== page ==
Adobe’s $20 Billion Takeover Of Figma Makes Cofounders Billionaires

Adobe’s $20 Billion Takeover Of Figma Makes Cofounders Billionaires

Dylan Field and Evan Wallace started building design startup Figma to challenge Adobe’s PhotoShop. Now Adobe has made them billionaires after announcing it would acquire Figma for $20 billion in a cash and shares deal.

The deal doubles the valuation that the San Francisco-based startup landed in June 2021 when it raised $200 million from investors including Durable Capital and Morgan Stanley. Forbes estimates that Field and Wallace each hold a 10% stake in the company that would now be valued at $2 billion.

Figma has been branded the Google Docs, or GitHub, for designers with a loyal user base in the millions paying between $12 or $45 per editor for its digital whiteboard product.

“Adobe’s greatness has been rooted in our ability to create new categories and deliver cutting-edge technologies through organic innovation and inorganic acquisitions,” said Shantanu Narayen, Adobe’s chairman and CEO, in a statement. “The combination of Adobe and Figma is transformational and will accelerate our vision for collaborative creativity.”

The deal marks Adobe’s largest acquisition since buying marketing automation software company Marketo in September 2018 for $4.75 billion. Adobe’s last major acquisition was a $1.2 billion takeover of collaborative video editing and review software maker in August 2021.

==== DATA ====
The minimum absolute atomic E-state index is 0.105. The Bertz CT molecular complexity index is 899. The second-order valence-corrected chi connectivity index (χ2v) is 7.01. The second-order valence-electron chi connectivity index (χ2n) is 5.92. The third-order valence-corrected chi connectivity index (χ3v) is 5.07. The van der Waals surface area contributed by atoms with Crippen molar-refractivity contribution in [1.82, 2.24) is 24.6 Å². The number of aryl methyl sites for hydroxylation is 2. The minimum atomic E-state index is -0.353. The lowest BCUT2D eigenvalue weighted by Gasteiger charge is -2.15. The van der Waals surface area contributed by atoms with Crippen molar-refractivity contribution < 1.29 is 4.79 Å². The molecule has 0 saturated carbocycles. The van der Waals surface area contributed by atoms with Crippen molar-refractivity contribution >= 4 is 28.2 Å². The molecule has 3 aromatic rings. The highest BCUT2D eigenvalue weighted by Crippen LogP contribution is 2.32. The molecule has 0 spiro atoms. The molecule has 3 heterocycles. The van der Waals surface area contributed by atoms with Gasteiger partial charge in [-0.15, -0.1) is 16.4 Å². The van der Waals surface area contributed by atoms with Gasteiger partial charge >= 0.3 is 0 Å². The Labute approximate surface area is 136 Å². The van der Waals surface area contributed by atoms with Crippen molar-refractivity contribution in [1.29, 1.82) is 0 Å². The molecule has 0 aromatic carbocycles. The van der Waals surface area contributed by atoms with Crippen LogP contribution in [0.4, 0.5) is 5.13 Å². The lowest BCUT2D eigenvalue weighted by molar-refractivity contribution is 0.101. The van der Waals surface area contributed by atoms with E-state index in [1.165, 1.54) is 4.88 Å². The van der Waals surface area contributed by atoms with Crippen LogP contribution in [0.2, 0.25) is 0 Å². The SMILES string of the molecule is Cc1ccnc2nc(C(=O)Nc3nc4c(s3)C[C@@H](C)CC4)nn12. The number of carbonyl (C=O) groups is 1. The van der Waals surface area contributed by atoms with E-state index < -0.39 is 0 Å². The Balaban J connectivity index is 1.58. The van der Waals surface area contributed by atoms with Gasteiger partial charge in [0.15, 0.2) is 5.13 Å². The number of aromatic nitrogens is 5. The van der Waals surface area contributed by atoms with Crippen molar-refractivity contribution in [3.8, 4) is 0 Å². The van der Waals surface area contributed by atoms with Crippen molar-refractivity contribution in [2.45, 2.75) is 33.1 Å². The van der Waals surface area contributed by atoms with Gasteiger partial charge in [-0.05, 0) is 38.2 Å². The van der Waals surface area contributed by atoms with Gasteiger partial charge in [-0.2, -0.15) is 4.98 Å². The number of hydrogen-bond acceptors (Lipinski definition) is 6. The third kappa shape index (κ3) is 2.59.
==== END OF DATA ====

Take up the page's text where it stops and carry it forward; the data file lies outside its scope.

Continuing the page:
The company also reported $4.43 billion in third quarter revenue when it announced its earnings on Thursday. Adobe shares traded down 8.43% in premarket trading after its fourth-quarter forecast fell below analyst expectations.

Figma CEO and cofounder Field will continue to lead the company when the deal closes in 2023. Adobe forecast that Figma would double its annual recurring revenue to $400 million in 2022. Forbes reported that the startup generated $75 million in revenue in 2020.

Field and Wallace met while studying computer science at Brown University and decided to start a company together. Field took a Thiel Fellowship and dropped out of college in 2012 to begin building what would become Figma. Early backers of the startup included Index Ventures, Greylock Partners, and Phoenix Court.

It took Field and Wallace four years to launch the first public version of their virtual sketch board for designers but now count Netflix, Airbnb and Zoom as clients. “The entire economy is going from physical to digital, and design is just the latest chapter,” Field told Forbes in 2021. “And design is a team sport—it’s collaborative by nature.”


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